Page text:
Homeschooling is an All Family Affair

I saw an online discussion recently where a homeschool mom bemoaned the fact that her husband didn’t really understand, show any interest or know anything about what went on with the kids for homeschooling.

And everyone basically told her to stop complaining.  He trusts her.  He works hard.  He shouldn’t do anything else.

Really?  Nothing?  Nothing at all?

Mind your place?  Don’t bother your poor, hard-working husband?  Seriously?

There’s all kinds of families out there that work all kinds of ways.  But for my own part, there’s no way I would want to share parenting with someone who didn’t have any involvement with my kids’ education.  We made these kids together, mister, and I expect you here, interested and involved.

In our house, the Husband works hard for us in a job with pretty strange hours that he likes but doesn’t always love.  He does it for all of us and we really appreciate it.  We help him take time for his own interests (he volunteers and performs in an improv troupe not to mention all those books he keeps reading and his local theater interests).  We recognize that he does a full time job and then some and help him get some sleep (or we try, anyway!)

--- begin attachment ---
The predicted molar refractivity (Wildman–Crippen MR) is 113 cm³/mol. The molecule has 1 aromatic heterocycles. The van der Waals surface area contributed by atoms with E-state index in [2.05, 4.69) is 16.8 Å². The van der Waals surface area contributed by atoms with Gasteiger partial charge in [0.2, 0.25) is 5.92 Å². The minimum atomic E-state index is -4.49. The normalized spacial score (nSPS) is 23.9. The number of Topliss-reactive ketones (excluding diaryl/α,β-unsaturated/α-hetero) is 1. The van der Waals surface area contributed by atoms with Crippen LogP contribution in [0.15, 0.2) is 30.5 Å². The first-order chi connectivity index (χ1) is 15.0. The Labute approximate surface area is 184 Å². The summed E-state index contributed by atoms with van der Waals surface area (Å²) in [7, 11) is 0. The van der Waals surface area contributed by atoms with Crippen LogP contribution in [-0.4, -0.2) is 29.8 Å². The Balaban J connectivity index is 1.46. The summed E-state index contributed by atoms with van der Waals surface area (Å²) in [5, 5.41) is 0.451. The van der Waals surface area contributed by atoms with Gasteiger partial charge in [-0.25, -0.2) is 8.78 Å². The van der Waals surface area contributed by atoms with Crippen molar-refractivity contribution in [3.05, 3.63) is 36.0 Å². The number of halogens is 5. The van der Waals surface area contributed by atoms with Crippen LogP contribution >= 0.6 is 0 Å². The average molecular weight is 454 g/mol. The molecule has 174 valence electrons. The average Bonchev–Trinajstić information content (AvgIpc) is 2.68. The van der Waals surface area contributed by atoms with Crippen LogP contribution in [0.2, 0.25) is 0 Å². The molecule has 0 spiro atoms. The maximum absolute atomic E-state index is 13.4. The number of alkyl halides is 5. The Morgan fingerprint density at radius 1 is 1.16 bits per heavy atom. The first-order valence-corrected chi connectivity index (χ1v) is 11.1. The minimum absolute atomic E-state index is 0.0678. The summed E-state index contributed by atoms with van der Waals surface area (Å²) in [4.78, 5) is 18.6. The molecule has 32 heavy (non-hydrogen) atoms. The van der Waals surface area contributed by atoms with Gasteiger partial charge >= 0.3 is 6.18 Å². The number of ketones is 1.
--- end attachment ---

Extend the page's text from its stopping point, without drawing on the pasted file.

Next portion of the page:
But he’s also a parent.  Sure, I’m glad he trusts me, but parenting is a collaborative deal and homeschooling is more than just a 7-3 school.  It’s a way of life.  It’s a part of our relationship where I take the lead.  I do all the daily planning and organizing, I choose and buy the curricula, I make the connections with people, I sit with the kids in the morning and do the actual teaching.  That’s the job.  But just because I do that job doesn’t mean the kids’ lives are my purview alone or that I’m any more in charge of them than he is.  That’s not the kind of relationship I want.

What I expect (and what he delivers on consistently) is an interest in how the kids are doing.  To have a sense of what we’re studying in science and history.  I expect him to pitch in if he’s needed.  To help teach something if we get at a stuck place. To play chauffeur sometimes.  To read aloud to the kids sometimes.  To know their friends.  To be the person they show off their portfolios to after we update them and special projects when they’re finished.